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Reviewed by C.J. Anaya for Readers' Favorite
The Prodigal Son by Anna Belfrage is an intense and highly satisfying addition to The Graham Saga, and one that I was able to follow easily despite the fact that it had been some time since I'd read the previous installments. Belfrage does a commendable job of capturing the religious and political strife felt among the Scots due to persecution of the Presbyterian Sects and any members of that particular faith who continued to aid the ministers or failed to denounce their beliefs. She takes this historical turmoil and infuses it into Matthew and Alex's story in a way that had me crying, laughing, and essentially thanking my lucky stars that I hadn't been born in that era of history. Yet at the same time I couldn't help but feel incredibly proud of Matthew's fierce determination to hold to his beliefs while protecting his family and children in the process.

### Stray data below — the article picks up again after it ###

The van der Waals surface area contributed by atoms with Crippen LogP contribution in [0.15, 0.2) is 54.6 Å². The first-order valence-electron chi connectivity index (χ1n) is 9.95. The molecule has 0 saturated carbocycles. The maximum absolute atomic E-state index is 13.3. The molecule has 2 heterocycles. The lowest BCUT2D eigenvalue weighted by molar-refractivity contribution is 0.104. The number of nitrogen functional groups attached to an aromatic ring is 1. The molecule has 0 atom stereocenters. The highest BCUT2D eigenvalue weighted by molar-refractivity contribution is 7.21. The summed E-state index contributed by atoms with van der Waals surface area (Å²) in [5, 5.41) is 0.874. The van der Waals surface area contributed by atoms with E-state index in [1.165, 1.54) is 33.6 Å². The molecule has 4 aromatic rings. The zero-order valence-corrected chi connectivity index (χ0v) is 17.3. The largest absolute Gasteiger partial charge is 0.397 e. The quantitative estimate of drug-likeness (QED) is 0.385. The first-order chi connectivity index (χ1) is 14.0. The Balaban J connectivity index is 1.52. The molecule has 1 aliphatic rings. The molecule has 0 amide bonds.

The author presented a truly compelling conflict for Matthew in the form of his loyalty to his faith and his loyalty to his family. His continued persistence in helping outlawed men of his church such as Sandy Peden caused quite a bit of persecution to fall upon him and his loved ones while taking a toll on his marriage. This conflict brought out the very best and the very worst in both him and Alex, and as a result I got to know them even better than I had before, causing me to marvel once again at the complex and truly amazing characters Belfrage has created. His counterpart, Alex, is also no stranger to conflict, but the issue for her is her loyalty to her family while attempting to support her husband in a faith she doesn't share and, based on her upbringing, can't quite come to terms with. The choice between faith and family is easy for her, but her love for her husband adds to the conflict.
The obstacles and problems pummel them one right after the other, and I'm reminded of an old lesson my creative writing instructor used to teach: "Beat up your characters, make them work for what they want, make it so dire, so desperate, and so dangerous that your audience holds its breath throughout the entire story, praying for the end result to be one resounding triumph." I can safely say that Anna Belfrage managed to do just that. I highly recommend this book and this entire series to all fans of historical sagas. It will make you value and appreciate the sacrifices and struggles so many of our ancestors experienced in pursuit of a land where freedom of religion might be realized.